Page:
I have been talking about Application Security Posture Management (ASPM) a lot these days.
The articles, blogs, and glass board sessions about the aspects of ASPM got me thinking.
What are some other new and exciting ways ASPM could help organizations do things better?
I immediately thought of threat modeling.
Bionic ASPM Level Set
Bionic is building the first comprehensive Application Security Posture Management platform. We find these different aspects of ASPM to be a necessity:
- Dynamic Bill of Materials (dBOM) – dynamically updated SBOM
- Dynamic Application Map (dMap) – dynamically updated application map
- Dynamic Query Engine (dQuery) – a query engine that you can reference anything within your application ecosystem
These tools will be crucial to understanding how ASPM expands on how people are threat modeling today.
Two Types of Threat Modeling
Threat Modeling has two unique approaches.
Proactive Threat Modeling
The first is proactive threat modeling. This type of threat modeling happens before the first line of code is written to architect an application securely and architecturally accurate. ASPM will not help you proactively threat modeling as ASPM needs compiled code to work. If there is no code, then ASPM will not help you.
Continuous Threat Modeling
The second type of threat modeling, continuous threat modeling, or threat modeling existing applications, is a perfect fit for ASPM as the application’s code exists and is constantly changing.
Why is Threat Modeling Hard?
Threat Modeling is complex as it takes a unique skill set to look at the visual diagram of an architecture and think of all the bad things that can happen.
In addition, is the visual diagram you are trying to threat model even accurate?
Typically threat modelers rely on cross-functional teams of developers, enterprise architects, SMEs, and tribal knowledge to create the visual diagram of an application. This crowdsourcing approach is prone to missing critical architectural components of an application.
A threat model is only as good as the diagram you are trying to threat model.
Aggressive CI/CD Pipelines Make Threat Modeling Even Harder.
To continue the conversation on continuous threat modeling, we have to consider CI/CD pipelines that release applications many times a day.
How can you manually create an accurate visual application architecture map when you release a new version 10, 50, 100 times a day?
You can’t; this does not scale. DevOps and their associated CI/CD pipelines are all about automation, so manual updating of application architecture maps does not work anymore.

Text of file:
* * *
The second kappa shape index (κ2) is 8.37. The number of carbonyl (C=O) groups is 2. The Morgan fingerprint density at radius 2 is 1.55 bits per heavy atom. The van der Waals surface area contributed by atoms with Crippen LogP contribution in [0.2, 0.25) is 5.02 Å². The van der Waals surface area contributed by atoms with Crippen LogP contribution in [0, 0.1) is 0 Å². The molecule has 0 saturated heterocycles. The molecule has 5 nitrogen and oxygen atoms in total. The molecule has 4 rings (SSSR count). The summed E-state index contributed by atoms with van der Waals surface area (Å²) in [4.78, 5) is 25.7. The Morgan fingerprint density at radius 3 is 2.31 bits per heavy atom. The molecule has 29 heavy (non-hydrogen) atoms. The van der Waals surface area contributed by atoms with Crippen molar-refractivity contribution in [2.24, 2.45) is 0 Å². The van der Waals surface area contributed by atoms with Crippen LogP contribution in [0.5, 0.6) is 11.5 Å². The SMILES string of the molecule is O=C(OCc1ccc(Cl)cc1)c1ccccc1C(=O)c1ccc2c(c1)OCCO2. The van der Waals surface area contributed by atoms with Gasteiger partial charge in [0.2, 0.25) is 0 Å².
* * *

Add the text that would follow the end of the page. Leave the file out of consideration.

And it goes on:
ASPM Solves This Manual Challenge
What is the source of truth for an application?
The code itself.
ASPM collects and reverse engineers the compiled application artifacts, creating a complete application architectural map of all the services associated with the application.
This map can be configured to be updated for EVERY new application release, so your map is always up to date.
Gone are the days of having to create it manually. Now you can threat model until your heart’s content against a complete architectural map.
Other Things ASPM Provides for Threat Modelers
I already mentioned these concepts in the first paragraph of the blog, but this is where the dBOM and dQuery come into play.
The dBOM provides a continuously updated bill of materials, so you know exactly what technologies are included in the application. Having this information is very helpful to people threat modeling an application as they know what application components to focus on.
The dQuery allows threat modelers the ability to examine hypothetical threat use cases. An example would be if PII data is accessed by an application service with a critical CVE and is internet-facing.
This is all based on the code itself, so you are confident if this type of risk exists or doesn’t exist for that matter.
ASPM is Not a Complete Replacement for Threat Modeling
I am not saying ASPM is a complete replacement for threat modeling.
I am trying to say that if you are concerned about continuous threat modeling existing applications, then ASPM makes the whole process easier.
You can be sure that the application diagram you are threat modeling is accurate because it is based on the code itself and not subjectively created by a cross-functional team that may miss important aspects of the diagram.
Add to that a continuously updated bill of materials combined with the threat modeler’s expertise, and your threat models will be accurate, up to date, and automated.